I often have clients ask things like, “What if I don’t pay my estimated tax payments,” “Can I make payments to the IRS on my bill,” or “I can’t pay my taxes now, can we extend?” My answer is usually you can do what you want regarding paying the IRS, just know that you may pay interest and/or penalties for not paying in enough or when you should. The next question is always, “How much are those?” The answer is there are several different types of penalties the IRS may charge.

Underpayment Penalty

If you have not paid in enough withholding throughout the year or in estimated payments on the scheduled due dates, you will be charged an underpayment penalty. The IRS deems withholding to be evenly through the year regardless of when it is withheld. If you are self-employed or have other sources of income in which you do not have withholding but would owe tax, then you should be paying estimated tax payments, depending on the safe harbor rules. The IRS says you are required to pay tax as the income is earned and not necessarily all at the end of the year.

That is how the estimated tax payment schedule was derived. Currently, as the rate changes each quarter potentially, the rate you will pay for an underpayment penalty is 7% annually so far for the year 2023. We do not know if this will change for the 4th quarter or not yet, so stay tuned.

Failure to Pay Penalty

If you get to the point of filing your tax return, but you do not have the ability currently to pay what may be due with the return, the IRS will charge a failure to pay penalty. That penalty is calculated at 0.5% for each month or part of a month you are late, up to a maximum of 25%. This is calculated on the amount of tax that remains unpaid from the due date of the return (and payment) until the tax is paid in full.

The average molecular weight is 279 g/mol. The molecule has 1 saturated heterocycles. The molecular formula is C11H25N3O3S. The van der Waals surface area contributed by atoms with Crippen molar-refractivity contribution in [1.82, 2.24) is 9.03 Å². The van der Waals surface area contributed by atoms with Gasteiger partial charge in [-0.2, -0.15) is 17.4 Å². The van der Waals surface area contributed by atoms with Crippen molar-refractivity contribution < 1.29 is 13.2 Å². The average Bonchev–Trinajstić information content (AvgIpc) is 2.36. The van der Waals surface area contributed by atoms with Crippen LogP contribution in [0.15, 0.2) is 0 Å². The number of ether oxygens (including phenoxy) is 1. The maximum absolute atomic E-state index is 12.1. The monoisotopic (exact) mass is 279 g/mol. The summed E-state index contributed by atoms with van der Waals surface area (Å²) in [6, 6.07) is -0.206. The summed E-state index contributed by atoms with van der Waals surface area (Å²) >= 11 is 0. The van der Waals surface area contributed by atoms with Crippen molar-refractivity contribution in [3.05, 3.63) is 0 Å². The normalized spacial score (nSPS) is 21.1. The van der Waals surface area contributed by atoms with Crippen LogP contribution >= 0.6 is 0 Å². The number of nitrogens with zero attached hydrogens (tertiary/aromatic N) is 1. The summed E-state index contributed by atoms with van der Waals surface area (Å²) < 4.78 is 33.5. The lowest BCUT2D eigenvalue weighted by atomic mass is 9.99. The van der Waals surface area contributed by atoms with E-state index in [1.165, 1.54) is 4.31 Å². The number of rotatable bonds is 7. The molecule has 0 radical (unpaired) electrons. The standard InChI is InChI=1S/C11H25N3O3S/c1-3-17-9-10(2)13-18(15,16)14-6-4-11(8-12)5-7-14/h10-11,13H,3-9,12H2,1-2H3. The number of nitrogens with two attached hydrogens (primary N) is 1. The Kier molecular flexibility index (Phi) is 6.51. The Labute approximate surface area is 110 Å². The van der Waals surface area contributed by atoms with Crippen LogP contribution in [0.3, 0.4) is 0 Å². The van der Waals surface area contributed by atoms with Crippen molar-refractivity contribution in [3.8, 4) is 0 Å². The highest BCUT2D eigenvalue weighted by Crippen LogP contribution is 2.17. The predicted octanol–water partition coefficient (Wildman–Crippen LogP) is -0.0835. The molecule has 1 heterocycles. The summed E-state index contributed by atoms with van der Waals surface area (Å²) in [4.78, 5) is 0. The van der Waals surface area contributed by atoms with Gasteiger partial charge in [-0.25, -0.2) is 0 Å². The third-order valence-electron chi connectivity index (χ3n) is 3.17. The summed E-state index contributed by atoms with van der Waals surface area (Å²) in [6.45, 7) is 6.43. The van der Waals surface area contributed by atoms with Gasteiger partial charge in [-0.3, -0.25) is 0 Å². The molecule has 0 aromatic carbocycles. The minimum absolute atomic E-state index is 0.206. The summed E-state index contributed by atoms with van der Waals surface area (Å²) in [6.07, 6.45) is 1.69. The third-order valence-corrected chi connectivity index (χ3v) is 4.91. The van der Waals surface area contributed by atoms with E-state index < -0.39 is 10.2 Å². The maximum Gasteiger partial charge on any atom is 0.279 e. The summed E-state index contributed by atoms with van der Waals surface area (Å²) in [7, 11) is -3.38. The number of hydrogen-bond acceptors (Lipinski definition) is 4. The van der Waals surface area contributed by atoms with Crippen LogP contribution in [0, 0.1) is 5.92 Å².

The IRS will also charge interest on any unpaid tax from the due date of the return and the amount of payment due until the tax is paid in full. The interest rate charged is determined quarterly and varies based on the federal short-term rate plus 3%. Interest will compound daily until all tax due is paid. As of the writing of this article, the announced interest rates charged for 2023 are 7% annually for underpayment of taxes for individuals.

Failure to File Penalty

Finally, the failure to file penalty. This is charged if you have tax due, and you have not filed your return on time. Extending your return only extends your time to file, not your time to pay. While you may have to pay an underpayment penalty and interest, you do not have to pay the failure to file penalty if your return has been properly extended by the filing due dates. KT (Ketel Thorstenson,) tries to make sure our clients never pay this because a failure to file penalty is expensive. It is 5% of the tax owed for each month or part of a month that your return is late, up to a maximum of 25%. If your return is over 60 days late, there is also a minimum penalty incurred which is the lessor of $450 for returns filed in 2023 or 100% of the tax owed.

As you can see, there are several reasons to be sure you have paid and filed your taxes on time, including extensions. With interest rates on the rise this has become a much bigger topic than when rates were low. Now, these charges are accruing much more quickly.

Remember, every situation is different, so be sure to contact your KT tax advisor if you have any questions.